When GAA first took Manhattan
... WELL UPPER MANHATTAN TO BE PRECISE. HISTORIAN RYLE DWYER LOOKS BACK ON A MOMENTOUS ALL-IRELAND FINAL IN NEW YORK’S POLO GROUNDS, EXACTLY 70 YEARS TO THE DAY WHEN CAVAN BEAT KERRY
THURSDAY, September 14, marks the 70th anniversary of a unique All-Ireland Football Final that was played in the Polo Grounds in New York City. It was the only time that an all-Ireland senior final was played outside this country.
The two teams involved were Cavan and Kerry —the reigning all-Ireland champion from 1946. It was decided to play the final in New York in order to boost the GAA in United States, where the game had suffered as a result of the virtual elimination of Irish immigration during World War II.
Playing the game in New York added international stature to the occasion. The Mayor of New York, Bill O’Dwyer, was actually from Bohola, County Mayo, so the city pulled out all the stops to welcome the Irish. Some 1,500 people attended the banquet in honour of the occasion.
The Polo Grounds left a lot to be desired as a football pitch, because it was a baseball park. The bare areas on which baseball players ran between bases remained, along the raised mound of earth that the baseball pitcher used. The Polo Grounds would not hear of levelling the pitcher’s mound, or re-sodding the baseball diamond.
There were also many teething problems, associated with the Radio Éireann (RÉ) broadcast from New York. The Department of Finance had to authorise the expense of sending Micheál Ó Hehir to commentate on the game.
The Director of Broadcasting, Robert Brennan, and Tony O’Riordan of RÉ met with the powerful Secretary of the Department of Finance J.J. McElligott, who was actually a Tralee man. But he was not a sporting enthusiast, so he had to be convinced.
“Does anyone listen to the broadcast of these matches?” McElligott asked.
“The director and I looked at one another, then burst out laughing,” O’Riordan recalled. McElligott provided the necessary approval.
People in Ireland had to rely on Ó Hehir’s commentary, which began with the match preliminaries at 8 p.m., Irish time. A telephone line was reserved for two hours.
“It was a game worthy of a great occasion,” Mitchel Cogley reported next day in the Irish Independent. “The pitch was concrete hard, and the ball as lively as a kitten.”
Kerry settled fastest, while the Cavan team seemed to be suffering from “stage fright.”
Ted O’Connor promptly had the ball in the Cavan net, but the goal was disallowed, as the referee had whistled for a free, and Kerry had to settle for a point instead. Batt Garvey caught the kick-out and raced through the centre to crash in a goal, leaving Kerry four points up after only three minutes. After Cavan scored their first point, Bill Dowling fielded a ball in centre field and raced through the middle, like Garvey, and scored a second goal for Kerry, which added another point before Cavan got a second point. Then Kerry added two further points and had another goal disallowed.
By midway through the first half, Kerry was leading by 2-4 to 0-2. The game then began to turn dramatically in Cavan’s favour. Bill Dowling, who had been starring for Kerry at midfield in place of the injured Paddy Kennedy, had to go off injured, after he came down awkwardly on the hard ground. Kerry were kept scoreless during the remainder of the first half, while Cavan managed to score two goals and three further points, to lead at half-time by 2-5 to 2-4.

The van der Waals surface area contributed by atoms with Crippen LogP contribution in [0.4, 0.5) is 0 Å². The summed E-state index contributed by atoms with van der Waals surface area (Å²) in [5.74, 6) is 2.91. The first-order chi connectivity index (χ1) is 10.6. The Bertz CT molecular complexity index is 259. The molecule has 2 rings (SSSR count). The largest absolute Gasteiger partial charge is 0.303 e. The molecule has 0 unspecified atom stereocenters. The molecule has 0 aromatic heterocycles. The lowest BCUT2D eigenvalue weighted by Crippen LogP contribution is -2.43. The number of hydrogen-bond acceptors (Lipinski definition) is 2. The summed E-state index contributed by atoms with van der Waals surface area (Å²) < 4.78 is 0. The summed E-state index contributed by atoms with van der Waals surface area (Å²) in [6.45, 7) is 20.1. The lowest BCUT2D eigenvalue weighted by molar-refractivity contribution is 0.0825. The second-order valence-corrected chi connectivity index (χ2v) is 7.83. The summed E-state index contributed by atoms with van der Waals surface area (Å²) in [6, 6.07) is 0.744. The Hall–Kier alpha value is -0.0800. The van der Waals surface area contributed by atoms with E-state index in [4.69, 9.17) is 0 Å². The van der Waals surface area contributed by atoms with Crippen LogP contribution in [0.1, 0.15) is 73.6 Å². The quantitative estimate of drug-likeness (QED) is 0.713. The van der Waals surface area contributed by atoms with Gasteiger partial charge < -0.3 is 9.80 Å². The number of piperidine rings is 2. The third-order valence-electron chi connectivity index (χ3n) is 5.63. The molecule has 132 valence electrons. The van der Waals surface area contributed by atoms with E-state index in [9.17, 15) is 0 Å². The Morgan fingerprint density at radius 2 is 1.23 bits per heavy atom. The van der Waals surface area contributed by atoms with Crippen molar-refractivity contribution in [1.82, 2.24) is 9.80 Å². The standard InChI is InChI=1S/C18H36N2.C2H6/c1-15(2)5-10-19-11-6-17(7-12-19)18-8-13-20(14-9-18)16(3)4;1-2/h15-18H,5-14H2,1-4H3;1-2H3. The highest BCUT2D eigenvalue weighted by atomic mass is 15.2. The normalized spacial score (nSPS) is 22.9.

New York was in the midst of a heatwave, and the younger, fitter Cavan team adapted better to the stifling conditions. They tacked on six further points in the second half, while confining Kerry to just 3 points. Consequently, Cavan ran out worthy winners, by 2-11 to 2-7.
The match preliminaries with Mayor O’Dwyer, who threw in the ball, had overrun, and Ó Hehir feared he would be cut-off as the game itself began to overrun the allotted time. “I became frantic and started pleading to whoever was in charge to give us five minutes more,” he recalled. “Thankfully there was some American who realised the importance of the occasion to us.” The line was left open for the extra six minutes needed.
A crowd of 55,000 had been expected. The Cork Examiner reported next day that the Polo Grounds were packed to capacity, but the Sunday Independent noted that there were some 25,000 empty seats. The paid attendance was only 34,941, despite the stadium’s capacity for 60,000 people.
The attendance was down dramatically on the record set at the 1946 final between Kerry and Roscommon. It had been witnessed by 75,771 people, who paid £6,190.
Even though the attendance at the Polo Grounds was less than half that of the previous year’s final, the $153,877 that the people in New York paid amounted to £38,469 at the existing exchange rate. This was well over six times greater than what more than twice as many people had paid at Croke Park. The difference could be explained by the price of tickets.
Tickets at the Polo Grounds had ranged from $2.40 to $7, which averaged out at $4.40 per person, whereas the cost at the final in Croke Park in 1946 had averaged out at fractionally less than twenty pence (1s. 8d.) each.
Players and officials had the experience of a life time, and GAA enjoyed a windfall. The only people to lose out were the followers of the game in Ireland. But as they are the lifeblood of the association, the experiment turned out to be a once-off affair.
NEW YORK WAS IN THE MIDDLE OF A HEATWAVE AND THE YOUNGER, FITTER CAVAN TEAM ADAPTED BETTER TO THE STIFLING CONDITIONS – RYLE DWYER
How The Kerryman carried news of the All-Ireland defeat back home on the front page and inside. Photos used in the publication were amongst the first ‘wired’ across the Atlantic for use in news publications.